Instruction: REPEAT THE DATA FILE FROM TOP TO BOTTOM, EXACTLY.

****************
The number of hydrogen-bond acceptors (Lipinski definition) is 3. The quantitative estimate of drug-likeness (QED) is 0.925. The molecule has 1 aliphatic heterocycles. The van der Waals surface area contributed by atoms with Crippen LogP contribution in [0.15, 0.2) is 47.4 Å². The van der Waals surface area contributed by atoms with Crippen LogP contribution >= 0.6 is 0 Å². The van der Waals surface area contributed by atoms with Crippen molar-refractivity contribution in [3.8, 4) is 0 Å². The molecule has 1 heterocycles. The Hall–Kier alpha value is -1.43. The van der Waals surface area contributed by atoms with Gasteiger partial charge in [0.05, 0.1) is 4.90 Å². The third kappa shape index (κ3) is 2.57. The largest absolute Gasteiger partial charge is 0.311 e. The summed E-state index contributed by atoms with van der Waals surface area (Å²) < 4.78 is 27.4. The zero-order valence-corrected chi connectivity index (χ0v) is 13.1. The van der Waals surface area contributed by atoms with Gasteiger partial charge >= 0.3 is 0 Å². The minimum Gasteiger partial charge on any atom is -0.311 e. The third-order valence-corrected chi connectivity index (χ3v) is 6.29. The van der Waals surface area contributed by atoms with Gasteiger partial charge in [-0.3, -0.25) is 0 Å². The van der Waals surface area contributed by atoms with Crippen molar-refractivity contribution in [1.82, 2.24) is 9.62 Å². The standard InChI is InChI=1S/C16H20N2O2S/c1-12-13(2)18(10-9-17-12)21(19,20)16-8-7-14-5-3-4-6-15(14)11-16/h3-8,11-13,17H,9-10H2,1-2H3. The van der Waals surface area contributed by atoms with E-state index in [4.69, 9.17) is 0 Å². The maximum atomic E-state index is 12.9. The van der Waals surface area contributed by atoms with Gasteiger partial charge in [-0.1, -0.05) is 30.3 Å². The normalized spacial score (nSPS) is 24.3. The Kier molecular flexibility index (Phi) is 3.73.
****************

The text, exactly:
The number of hydrogen-bond acceptors (Lipinski definition) is 3. The quantitative estimate of drug-likeness (QED) is 0.925. The molecule has 1 aliphatic heterocycles. The van der Waals surface area contributed by atoms with Crippen LogP contribution in [0.15, 0.2) is 47.4 Å². The van der Waals surface area contributed by atoms with Crippen LogP contribution >= 0.6 is 0 Å². The van der Waals surface area contributed by atoms with Crippen molar-refractivity contribution in [3.8, 4) is 0 Å². The molecule has 1 heterocycles. The Hall–Kier alpha value is -1.43. The van der Waals surface area contributed by atoms with Gasteiger partial charge in [0.05, 0.1) is 4.90 Å². The third kappa shape index (κ3) is 2.57. The largest absolute Gasteiger partial charge is 0.311 e. The summed E-state index contributed by atoms with van der Waals surface area (Å²) < 4.78 is 27.4. The zero-order valence-corrected chi connectivity index (χ0v) is 13.1. The van der Waals surface area contributed by atoms with Gasteiger partial charge >= 0.3 is 0 Å². The minimum Gasteiger partial charge on any atom is -0.311 e. The third-order valence-corrected chi connectivity index (χ3v) is 6.29. The van der Waals surface area contributed by atoms with Gasteiger partial charge in [-0.3, -0.25) is 0 Å². The van der Waals surface area contributed by atoms with Crippen molar-refractivity contribution in [1.82, 2.24) is 9.62 Å². The standard InChI is InChI=1S/C16H20N2O2S/c1-12-13(2)18(10-9-17-12)21(19,20)16-8-7-14-5-3-4-6-15(14)11-16/h3-8,11-13,17H,9-10H2,1-2H3. The van der Waals surface area contributed by atoms with E-state index in [4.69, 9.17) is 0 Å². The maximum atomic E-state index is 12.9. The van der Waals surface area contributed by atoms with Gasteiger partial charge in [-0.1, -0.05) is 30.3 Å². The normalized spacial score (nSPS) is 24.3. The Kier molecular flexibility index (Phi) is 3.73.